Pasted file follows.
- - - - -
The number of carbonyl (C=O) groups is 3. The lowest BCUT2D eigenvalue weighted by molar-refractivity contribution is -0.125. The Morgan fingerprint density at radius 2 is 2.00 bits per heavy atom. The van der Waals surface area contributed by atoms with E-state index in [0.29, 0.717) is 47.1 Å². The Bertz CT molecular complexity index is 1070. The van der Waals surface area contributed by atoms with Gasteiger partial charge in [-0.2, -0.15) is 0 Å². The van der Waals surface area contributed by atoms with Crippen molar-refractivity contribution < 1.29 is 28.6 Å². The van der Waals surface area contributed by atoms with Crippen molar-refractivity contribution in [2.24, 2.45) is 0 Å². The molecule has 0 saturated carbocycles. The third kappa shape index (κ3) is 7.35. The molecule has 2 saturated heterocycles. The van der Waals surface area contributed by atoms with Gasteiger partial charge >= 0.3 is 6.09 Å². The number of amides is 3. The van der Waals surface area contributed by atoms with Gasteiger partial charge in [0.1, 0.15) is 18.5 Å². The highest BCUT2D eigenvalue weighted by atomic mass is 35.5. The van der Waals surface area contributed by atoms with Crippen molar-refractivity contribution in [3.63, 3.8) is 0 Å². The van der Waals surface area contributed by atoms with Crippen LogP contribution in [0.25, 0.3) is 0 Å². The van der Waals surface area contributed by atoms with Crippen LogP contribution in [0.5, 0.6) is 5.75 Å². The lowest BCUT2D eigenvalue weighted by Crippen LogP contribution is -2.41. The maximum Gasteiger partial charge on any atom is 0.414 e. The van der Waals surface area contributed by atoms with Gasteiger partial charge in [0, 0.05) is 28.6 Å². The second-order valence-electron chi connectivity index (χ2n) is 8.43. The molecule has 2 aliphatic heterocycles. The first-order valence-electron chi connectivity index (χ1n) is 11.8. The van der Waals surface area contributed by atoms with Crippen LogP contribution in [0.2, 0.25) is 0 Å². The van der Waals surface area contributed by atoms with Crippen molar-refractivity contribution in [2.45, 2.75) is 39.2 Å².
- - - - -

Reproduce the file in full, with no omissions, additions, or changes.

The number of carbonyl (C=O) groups is 3. The lowest BCUT2D eigenvalue weighted by molar-refractivity contribution is -0.125. The Morgan fingerprint density at radius 2 is 2.00 bits per heavy atom. The van der Waals surface area contributed by atoms with E-state index in [0.29, 0.717) is 47.1 Å². The Bertz CT molecular complexity index is 1070. The van der Waals surface area contributed by atoms with Gasteiger partial charge in [-0.2, -0.15) is 0 Å². The van der Waals surface area contributed by atoms with Crippen molar-refractivity contribution < 1.29 is 28.6 Å². The van der Waals surface area contributed by atoms with Crippen molar-refractivity contribution in [2.24, 2.45) is 0 Å². The molecule has 0 saturated carbocycles. The third kappa shape index (κ3) is 7.35. The molecule has 2 saturated heterocycles. The van der Waals surface area contributed by atoms with Gasteiger partial charge >= 0.3 is 6.09 Å². The number of amides is 3. The van der Waals surface area contributed by atoms with Gasteiger partial charge in [0.1, 0.15) is 18.5 Å². The highest BCUT2D eigenvalue weighted by atomic mass is 35.5. The van der Waals surface area contributed by atoms with Crippen molar-refractivity contribution in [3.63, 3.8) is 0 Å². The van der Waals surface area contributed by atoms with Crippen LogP contribution in [0.25, 0.3) is 0 Å². The van der Waals surface area contributed by atoms with Crippen LogP contribution in [0.5, 0.6) is 5.75 Å². The lowest BCUT2D eigenvalue weighted by Crippen LogP contribution is -2.41. The maximum Gasteiger partial charge on any atom is 0.414 e. The van der Waals surface area contributed by atoms with Gasteiger partial charge in [0, 0.05) is 28.6 Å². The second-order valence-electron chi connectivity index (χ2n) is 8.43. The molecule has 2 aliphatic heterocycles. The first-order valence-electron chi connectivity index (χ1n) is 11.8. The van der Waals surface area contributed by atoms with Crippen LogP contribution in [0.2, 0.25) is 0 Å². The van der Waals surface area contributed by atoms with Crippen molar-refractivity contribution in [2.45, 2.75) is 39.2 Å².